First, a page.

6/15/2019: Facebook’s new promotional push, Al Jazeera

Asked to comment on a Wall Street Journal report that Facebook would step up its please-trust-us marketing efforts, I reminded viewers of its previous efforts to do just that. Did they convince you that the company had turned a corner? I didn’t think so.

Weekly output: facial recognition, Washington Apple Pi

This was a challenging week, since our daughter’s camp schedule had her at home during most of the day. If I had a dollar for every time I was asked to help find a Lego piece… I’d buy our kid more Legos, because they are awesome.

7/27/2018: Microsoft argues facial-recognition tech could violate your rights, Yahoo Finance

My inspiration for writing this was Microsoft president Brad Smith calling for government regulation of this technology; having the ACLU report that Amazon’s Rekognition facial-recognition service falsely identified 28 members of Congress as criminal suspects motivated me to finish and file the post.

7/28/2018: Rob Pegoraro, ronin technology columnist, Washington Apple Pi

I spoke at the monthly meeting of this Mac/iOS user group about changing notions of security–or, to phrase things less politely, how foolish and gullible we’ve been in prior years. (Seriously, the defaults most people operated on in 1995 and 2000 look horrifyingly stupid now.) I also called out such lingering obstacles in infosec as Apple’s unwillingness to support “U2F” two-step verification via encrypted USB keys and Microsoft’s bizarre stance that full-disk encryption is something only business users need. In the bargain, I donated my now-deceased MacBook Air to the Pi’s MacRecycleClinic and gave away a bag of trade-show swag, including a couple of U2F keys.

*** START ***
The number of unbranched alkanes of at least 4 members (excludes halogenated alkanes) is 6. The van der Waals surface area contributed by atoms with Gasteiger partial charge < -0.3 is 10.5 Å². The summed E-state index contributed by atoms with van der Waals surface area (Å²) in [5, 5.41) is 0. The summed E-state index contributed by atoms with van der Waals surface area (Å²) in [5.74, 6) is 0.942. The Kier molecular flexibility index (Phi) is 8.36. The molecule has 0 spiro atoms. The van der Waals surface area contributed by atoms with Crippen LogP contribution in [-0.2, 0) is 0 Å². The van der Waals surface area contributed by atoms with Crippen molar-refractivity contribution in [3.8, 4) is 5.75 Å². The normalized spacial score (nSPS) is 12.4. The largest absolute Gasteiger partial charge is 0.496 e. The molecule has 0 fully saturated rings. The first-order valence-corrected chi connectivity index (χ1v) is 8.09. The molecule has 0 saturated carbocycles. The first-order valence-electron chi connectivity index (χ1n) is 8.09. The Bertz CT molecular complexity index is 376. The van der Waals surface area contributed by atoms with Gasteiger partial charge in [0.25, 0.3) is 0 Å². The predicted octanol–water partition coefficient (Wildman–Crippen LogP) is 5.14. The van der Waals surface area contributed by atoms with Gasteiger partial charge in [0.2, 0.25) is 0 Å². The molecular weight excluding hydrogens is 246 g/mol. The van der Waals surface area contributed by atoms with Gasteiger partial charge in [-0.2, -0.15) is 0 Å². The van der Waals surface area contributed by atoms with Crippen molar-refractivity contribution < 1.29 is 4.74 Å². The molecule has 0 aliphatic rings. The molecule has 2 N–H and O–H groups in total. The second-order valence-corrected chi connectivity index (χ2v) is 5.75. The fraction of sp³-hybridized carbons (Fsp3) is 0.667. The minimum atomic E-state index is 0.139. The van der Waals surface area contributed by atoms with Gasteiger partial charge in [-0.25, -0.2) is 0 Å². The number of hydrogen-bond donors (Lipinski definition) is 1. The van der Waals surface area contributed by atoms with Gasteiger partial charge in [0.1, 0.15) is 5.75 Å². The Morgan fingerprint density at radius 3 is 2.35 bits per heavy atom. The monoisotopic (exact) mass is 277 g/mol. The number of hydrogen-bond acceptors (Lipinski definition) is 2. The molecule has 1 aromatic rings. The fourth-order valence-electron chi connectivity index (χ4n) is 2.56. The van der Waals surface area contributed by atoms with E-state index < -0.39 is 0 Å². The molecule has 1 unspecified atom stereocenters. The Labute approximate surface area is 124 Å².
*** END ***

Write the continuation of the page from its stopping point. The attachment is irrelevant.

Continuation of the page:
Update, 7/31/2018: I had an embed of the Pi’s YouTube clip of my talk, but I didn’t know that stream had playback disabled on other sites until a reader called that out in a comment. (Thanks, jeffgroves!) So I’ve replaced that with a link to the clip.

When your old laptop dies at the perfect time

My old MacBook Air is now not only retired but dead. And it could not have happened at a better time.

I had resolved to donate the 2012-vintage laptop I’d finally replaced with an HP Spectre x360 last fall by donating it to the local Apple user group Washington Apple Pi, whose MacRecycleClinic refubishes still-functional Macs for reuse and scavenges the rest for parts. And since I’m speaking at Saturday’s Pi meeting about the state of computer security–the gathering runs from 9:30 a.m. to noon-ish in Enterprise Hall room 178 at George Mason University’s main campus in Fairfax, with my spot a little after 11 a.m.–I could bring the old Air with me to hand over.